One key to leash training your dog is to do so when they are young. It isn’t that older dogs cannot be leash trained, but rather it is more difficult to control a 30 pound dog than a 5 or 10 pound puppy. As you train your pup to walk on a leash, there are several steps and motions you should go through to avoid any problems with learning this new skill.

You should also take baby steps to teaching your dog how to deal with his new accessories as well as perform the way he should when he wears them.

Getting Used to the Leash and Collar

Many puppies are best taught with a light leash and collar, however you can also choose to use a harness if you like, this is all about preference. Start with the collar first. Give your dog a new toy or treat that will keep him busy while you place the collar around his neck.

This will provide your dog with something to think about, other than what you are doing, and can in many ways avoid the tantrums and problems that teaching this skill can cause. Reward your dog for leaving the collar alone and don’t remove the collar when he is acting poorly about wearing it.

The leash is the next step as once your dog has grown accustomed to their new collar, it is time to apply the leash. Use the leash whenever you take your dog out of the house. This could be a simple trip to use the bathroom outside, or to wander around the back yard with you.

Showing your dog that the leash is a way to be with you provides positive knowledge that the leash isn’t a bad thing. You should also provide treats for good behavior with the collar and leash to associate them with food. If you see your dog fussing with either the leash or collar, get his attention and direct it to you rather than the existence of the collar and leash.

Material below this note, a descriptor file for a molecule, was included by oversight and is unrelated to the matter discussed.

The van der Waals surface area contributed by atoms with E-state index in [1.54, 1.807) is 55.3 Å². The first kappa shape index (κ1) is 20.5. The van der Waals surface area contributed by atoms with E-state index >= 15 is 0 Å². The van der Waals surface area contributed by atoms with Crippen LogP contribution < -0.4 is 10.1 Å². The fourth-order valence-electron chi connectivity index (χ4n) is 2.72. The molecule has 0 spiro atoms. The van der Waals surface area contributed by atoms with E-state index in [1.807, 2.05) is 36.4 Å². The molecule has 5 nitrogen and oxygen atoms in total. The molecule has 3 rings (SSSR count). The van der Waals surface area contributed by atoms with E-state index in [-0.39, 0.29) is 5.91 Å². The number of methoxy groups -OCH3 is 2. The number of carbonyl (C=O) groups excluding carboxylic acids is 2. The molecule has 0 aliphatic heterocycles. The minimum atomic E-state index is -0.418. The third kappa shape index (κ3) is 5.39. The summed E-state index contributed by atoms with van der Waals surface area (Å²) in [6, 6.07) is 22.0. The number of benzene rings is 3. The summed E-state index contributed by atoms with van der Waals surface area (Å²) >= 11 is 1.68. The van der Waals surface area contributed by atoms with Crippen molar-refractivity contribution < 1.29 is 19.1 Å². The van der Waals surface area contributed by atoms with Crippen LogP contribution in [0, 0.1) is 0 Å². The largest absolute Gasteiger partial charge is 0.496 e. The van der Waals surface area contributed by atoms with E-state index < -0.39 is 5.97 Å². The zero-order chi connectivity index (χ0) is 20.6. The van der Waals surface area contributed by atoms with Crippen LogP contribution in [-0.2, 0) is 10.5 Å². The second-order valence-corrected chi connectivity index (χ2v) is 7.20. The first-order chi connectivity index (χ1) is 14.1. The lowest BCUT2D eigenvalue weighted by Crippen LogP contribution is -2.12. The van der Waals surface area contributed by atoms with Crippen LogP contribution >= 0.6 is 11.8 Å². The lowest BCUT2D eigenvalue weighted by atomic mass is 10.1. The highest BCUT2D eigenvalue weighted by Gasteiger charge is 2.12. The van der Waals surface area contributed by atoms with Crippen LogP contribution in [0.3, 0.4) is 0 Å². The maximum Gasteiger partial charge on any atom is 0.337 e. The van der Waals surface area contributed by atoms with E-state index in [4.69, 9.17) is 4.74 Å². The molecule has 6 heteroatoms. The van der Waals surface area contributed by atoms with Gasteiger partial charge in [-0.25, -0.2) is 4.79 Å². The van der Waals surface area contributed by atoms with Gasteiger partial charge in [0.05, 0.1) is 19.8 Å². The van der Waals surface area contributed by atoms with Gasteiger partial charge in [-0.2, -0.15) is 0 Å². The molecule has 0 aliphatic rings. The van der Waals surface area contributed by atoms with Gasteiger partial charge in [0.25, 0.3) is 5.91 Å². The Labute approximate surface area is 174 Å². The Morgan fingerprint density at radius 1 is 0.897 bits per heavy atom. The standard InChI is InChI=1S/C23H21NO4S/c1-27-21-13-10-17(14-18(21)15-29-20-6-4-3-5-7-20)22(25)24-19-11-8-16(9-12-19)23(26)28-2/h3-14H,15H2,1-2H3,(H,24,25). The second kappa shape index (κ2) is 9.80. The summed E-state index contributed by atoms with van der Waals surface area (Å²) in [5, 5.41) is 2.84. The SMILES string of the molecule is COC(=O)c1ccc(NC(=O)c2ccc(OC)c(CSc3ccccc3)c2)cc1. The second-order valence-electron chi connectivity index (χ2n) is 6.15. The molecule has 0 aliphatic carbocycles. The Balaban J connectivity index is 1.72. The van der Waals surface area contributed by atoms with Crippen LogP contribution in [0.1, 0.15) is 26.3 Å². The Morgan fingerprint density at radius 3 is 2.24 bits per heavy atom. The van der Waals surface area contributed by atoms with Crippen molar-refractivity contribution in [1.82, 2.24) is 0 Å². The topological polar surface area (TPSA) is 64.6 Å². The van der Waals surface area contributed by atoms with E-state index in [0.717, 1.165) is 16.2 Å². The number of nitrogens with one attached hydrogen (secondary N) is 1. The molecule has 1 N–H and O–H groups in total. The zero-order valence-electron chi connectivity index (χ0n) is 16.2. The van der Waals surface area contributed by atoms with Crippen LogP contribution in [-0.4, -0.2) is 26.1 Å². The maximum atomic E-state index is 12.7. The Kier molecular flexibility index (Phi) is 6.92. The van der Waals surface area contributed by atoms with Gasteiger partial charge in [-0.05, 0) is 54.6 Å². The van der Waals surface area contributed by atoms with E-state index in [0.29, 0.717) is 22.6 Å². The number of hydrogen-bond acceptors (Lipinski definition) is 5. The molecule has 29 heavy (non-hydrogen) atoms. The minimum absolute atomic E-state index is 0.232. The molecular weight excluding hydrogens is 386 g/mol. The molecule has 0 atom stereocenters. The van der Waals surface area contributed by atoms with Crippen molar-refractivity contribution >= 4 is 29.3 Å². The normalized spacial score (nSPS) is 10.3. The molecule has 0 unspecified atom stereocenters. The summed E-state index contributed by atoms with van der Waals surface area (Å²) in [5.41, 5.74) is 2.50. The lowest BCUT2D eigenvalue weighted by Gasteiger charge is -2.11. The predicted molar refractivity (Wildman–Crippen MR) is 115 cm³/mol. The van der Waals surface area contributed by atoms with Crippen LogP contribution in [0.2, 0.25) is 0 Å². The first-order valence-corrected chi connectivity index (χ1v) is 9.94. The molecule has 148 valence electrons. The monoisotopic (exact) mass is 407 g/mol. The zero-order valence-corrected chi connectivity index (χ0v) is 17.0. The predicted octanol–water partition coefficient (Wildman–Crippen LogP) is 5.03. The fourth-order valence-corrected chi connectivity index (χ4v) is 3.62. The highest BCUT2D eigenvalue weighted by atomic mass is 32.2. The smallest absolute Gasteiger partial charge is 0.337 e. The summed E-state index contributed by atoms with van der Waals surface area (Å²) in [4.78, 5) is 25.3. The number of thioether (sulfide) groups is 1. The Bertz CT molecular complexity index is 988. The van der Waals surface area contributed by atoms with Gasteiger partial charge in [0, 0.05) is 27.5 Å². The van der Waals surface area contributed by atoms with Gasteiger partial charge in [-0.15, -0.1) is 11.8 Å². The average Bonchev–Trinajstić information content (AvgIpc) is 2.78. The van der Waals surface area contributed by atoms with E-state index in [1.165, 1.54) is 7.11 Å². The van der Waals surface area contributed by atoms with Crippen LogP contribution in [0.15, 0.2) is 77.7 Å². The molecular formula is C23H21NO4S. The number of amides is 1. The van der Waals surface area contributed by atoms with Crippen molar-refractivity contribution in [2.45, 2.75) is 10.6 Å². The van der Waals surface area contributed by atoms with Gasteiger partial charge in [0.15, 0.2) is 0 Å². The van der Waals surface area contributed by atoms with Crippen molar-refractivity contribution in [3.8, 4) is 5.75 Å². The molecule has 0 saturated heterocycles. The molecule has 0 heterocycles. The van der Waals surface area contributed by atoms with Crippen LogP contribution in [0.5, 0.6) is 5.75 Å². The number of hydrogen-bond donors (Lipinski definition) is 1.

Encourage Confidence and Redirect Misbehavior

When training your dog to walk on a leash, you will want to encourage confidence by taking things slowly. Do everything gently to teach him that the leash and collar are not meant to hurt him but rather a good thing. Let him slowly find his bearings before training him to heel.

It is also good to keep treats with you so that you can occasionally stop, command sit, and provide a treat for the good behavior.

Even something simple by walking with a treat in your hand to keep him by your side will help to teach him the skills to walk on a leash. If your dog misbehaves, redirect his focus back to you and regain control of the situation through a firm no or completely stopping all together and waiting for him to get himself back in control of his actions.